- Storage Size: 128GB
- Controller: Indilink BareFoot 3
- Form Factor: 2.5 inches
- Interface: SATA III 6.0Gbps
- Stable and fast speeds
- Large storage options
- Not as fast as some of the more higher end options
Storage And Speed Combined
We’ve seen a number of OCZ SSDs coming into our offices now, and that’s wonderful. More often than not their SSDs not only come in large capacities, but they’re also consistently fast and aren’t too expensive, making them one of the best considerations for new and existing SSD users. They’ve come up with a new high capacity SSD this time around as well: the OCZ Vector.
As mentioned, the OCZ Vector is one of the brand’s high capacity offerings, with storage sizes that come in the form of 128GB, 256GB and 512GB. Build quality is no issue here as the chassis is made from solid aluminium, which does make it a bit heavier than some of the more plasticky builds that we’ve encountered recently.
OCZ has also gone away from SandForce controllers and have opted to use Indilinx’s BareFoot 3 NAND controller, (this is quite a big deal, as we’ll explain why in a short bit). As with all new generation SSDs, the Vector is made to be compatible with SATA III 6.0Gbps controllers, which allows for extremely fast boot-ups and software execution.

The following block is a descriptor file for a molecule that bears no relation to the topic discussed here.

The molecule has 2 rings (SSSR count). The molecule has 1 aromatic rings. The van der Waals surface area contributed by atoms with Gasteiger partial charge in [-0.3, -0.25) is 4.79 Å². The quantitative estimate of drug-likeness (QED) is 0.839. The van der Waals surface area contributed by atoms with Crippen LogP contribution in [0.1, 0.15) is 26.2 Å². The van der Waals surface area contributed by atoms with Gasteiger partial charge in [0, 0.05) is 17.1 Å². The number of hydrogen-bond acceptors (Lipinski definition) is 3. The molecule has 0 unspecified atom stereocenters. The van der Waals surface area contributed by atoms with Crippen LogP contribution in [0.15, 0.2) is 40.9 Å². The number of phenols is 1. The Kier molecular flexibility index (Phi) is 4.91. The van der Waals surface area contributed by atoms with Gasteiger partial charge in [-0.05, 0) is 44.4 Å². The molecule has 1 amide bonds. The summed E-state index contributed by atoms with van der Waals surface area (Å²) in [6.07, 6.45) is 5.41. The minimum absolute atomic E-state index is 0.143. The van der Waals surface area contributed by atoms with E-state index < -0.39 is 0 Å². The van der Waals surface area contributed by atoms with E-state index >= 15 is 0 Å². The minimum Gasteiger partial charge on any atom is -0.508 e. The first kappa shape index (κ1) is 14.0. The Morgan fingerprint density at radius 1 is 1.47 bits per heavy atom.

We ran a few benchmark tests as well as some real-world performance tests with the Vector, and we must say that we’re very impressed with what we saw. Benchmark performances saw the Vector hit 500MB/s sequential read speeds and 300MB/s sequential write speeds, with real life performances see it hit 70-80MB/s in terms of random write speeds.
What made it even more impressive is the fact that the speeds are all consistent across the board, mostly thanks to the new in-house-built Indilinx BareFoot 3 controller, which does away with the compression methods that is used to make transfer speeds look fast, but unstable.
CHIP CONCLUDE: The OCZ Vortex SSD is one of the better-performing SSDs we’ve had in terms of both speed and stability. The only issue that we predict that anyone could have in procuring this SSD is that the price will see a significant jump when getting the models with higher storage capacity.
(previously published in issue May 2012)